For this reason, it has since set the standard of how cryptocurrencies are taxed for other European Union members. Moreover, the country’s youth has taken a keen interest in the digital market and more and more young people are making investments in the sector. In June 2018, Federal Financial Supervisory Authority head Felix Hufeld shared his opinion that blockchain is “revolutionary” and it could transform the whole financial sector.
At the same time, the Christian Social Union, together with the Christian Democratic Union and German Social Democrats joined forces to strengthen Germany’s role as a leading fintech hub. As things stand, fintech sandboxes are present in five member states in the European Union: Denmark, Poland, Lithuania, Netherlands and the UK. In this regard, the implementation will be preceded by online consultation in these states. Spearheaded by the cabinet, the policy seeks to find ways for the government to make the most of the promising blockchain sector. The Federal Ministry of Economics and Energy together with the Federal Ministry of Finance are the ones tasked with developing the blockchain strategy. With time, however, other forces and ministries are expected to jump into the cooperation.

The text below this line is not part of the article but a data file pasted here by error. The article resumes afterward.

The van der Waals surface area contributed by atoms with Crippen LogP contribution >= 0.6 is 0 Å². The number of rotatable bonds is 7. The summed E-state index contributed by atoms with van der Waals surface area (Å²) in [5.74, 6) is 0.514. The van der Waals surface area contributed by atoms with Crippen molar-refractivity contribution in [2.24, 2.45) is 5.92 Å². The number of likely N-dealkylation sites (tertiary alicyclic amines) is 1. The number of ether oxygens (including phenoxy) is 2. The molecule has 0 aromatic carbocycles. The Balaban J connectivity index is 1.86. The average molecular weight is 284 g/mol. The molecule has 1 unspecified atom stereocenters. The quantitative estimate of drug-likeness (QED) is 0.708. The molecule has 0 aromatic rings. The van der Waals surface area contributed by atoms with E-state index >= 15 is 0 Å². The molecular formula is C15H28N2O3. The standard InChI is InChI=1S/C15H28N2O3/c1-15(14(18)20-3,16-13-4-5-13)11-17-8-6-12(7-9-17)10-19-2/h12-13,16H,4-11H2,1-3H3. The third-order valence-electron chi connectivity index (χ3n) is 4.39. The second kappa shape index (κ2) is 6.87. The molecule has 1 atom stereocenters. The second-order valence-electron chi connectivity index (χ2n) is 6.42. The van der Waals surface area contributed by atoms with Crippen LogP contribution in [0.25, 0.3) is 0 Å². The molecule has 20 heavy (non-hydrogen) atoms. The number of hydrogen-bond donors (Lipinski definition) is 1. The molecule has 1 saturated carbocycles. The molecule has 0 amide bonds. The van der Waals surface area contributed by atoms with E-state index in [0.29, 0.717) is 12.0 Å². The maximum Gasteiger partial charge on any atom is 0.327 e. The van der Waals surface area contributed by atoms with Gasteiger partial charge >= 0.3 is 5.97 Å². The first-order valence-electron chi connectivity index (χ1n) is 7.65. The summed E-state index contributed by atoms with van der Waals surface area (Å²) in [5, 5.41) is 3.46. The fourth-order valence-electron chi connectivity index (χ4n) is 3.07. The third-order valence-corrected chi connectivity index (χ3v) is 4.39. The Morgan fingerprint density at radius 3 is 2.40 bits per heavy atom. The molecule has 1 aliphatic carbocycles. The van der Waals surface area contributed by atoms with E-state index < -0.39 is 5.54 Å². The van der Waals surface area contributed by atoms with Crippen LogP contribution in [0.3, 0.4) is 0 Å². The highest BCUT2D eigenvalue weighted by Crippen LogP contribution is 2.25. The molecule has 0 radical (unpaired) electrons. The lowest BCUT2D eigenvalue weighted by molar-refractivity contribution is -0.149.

Other Stakeholders in Germany